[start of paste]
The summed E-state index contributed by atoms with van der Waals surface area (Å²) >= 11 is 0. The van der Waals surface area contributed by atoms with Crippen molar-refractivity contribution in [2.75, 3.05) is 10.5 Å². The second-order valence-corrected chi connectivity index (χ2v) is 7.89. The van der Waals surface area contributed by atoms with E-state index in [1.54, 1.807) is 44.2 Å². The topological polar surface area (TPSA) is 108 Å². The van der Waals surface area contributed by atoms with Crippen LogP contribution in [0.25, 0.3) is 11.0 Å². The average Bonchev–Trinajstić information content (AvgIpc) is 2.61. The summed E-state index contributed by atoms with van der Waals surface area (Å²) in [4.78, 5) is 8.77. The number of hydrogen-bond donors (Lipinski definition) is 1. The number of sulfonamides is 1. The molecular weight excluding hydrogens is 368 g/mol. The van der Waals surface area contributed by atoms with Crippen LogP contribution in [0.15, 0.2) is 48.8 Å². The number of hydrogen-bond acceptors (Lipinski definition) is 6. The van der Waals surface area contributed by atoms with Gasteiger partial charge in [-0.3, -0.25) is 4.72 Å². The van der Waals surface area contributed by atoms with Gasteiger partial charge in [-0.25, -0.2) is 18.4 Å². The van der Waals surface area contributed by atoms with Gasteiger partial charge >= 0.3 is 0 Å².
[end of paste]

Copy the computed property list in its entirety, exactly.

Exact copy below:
The summed E-state index contributed by atoms with van der Waals surface area (Å²) >= 11 is 0. The van der Waals surface area contributed by atoms with Crippen molar-refractivity contribution in [2.75, 3.05) is 10.5 Å². The second-order valence-corrected chi connectivity index (χ2v) is 7.89. The van der Waals surface area contributed by atoms with E-state index in [1.54, 1.807) is 44.2 Å². The topological polar surface area (TPSA) is 108 Å². The van der Waals surface area contributed by atoms with Crippen LogP contribution in [0.25, 0.3) is 11.0 Å². The average Bonchev–Trinajstić information content (AvgIpc) is 2.61. The summed E-state index contributed by atoms with van der Waals surface area (Å²) in [4.78, 5) is 8.77. The number of hydrogen-bond donors (Lipinski definition) is 1. The number of sulfonamides is 1. The molecular weight excluding hydrogens is 368 g/mol. The van der Waals surface area contributed by atoms with Crippen LogP contribution in [0.15, 0.2) is 48.8 Å². The number of hydrogen-bond acceptors (Lipinski definition) is 6. The van der Waals surface area contributed by atoms with Gasteiger partial charge in [-0.3, -0.25) is 4.72 Å². The van der Waals surface area contributed by atoms with Gasteiger partial charge in [-0.25, -0.2) is 18.4 Å². The van der Waals surface area contributed by atoms with Gasteiger partial charge >= 0.3 is 0 Å².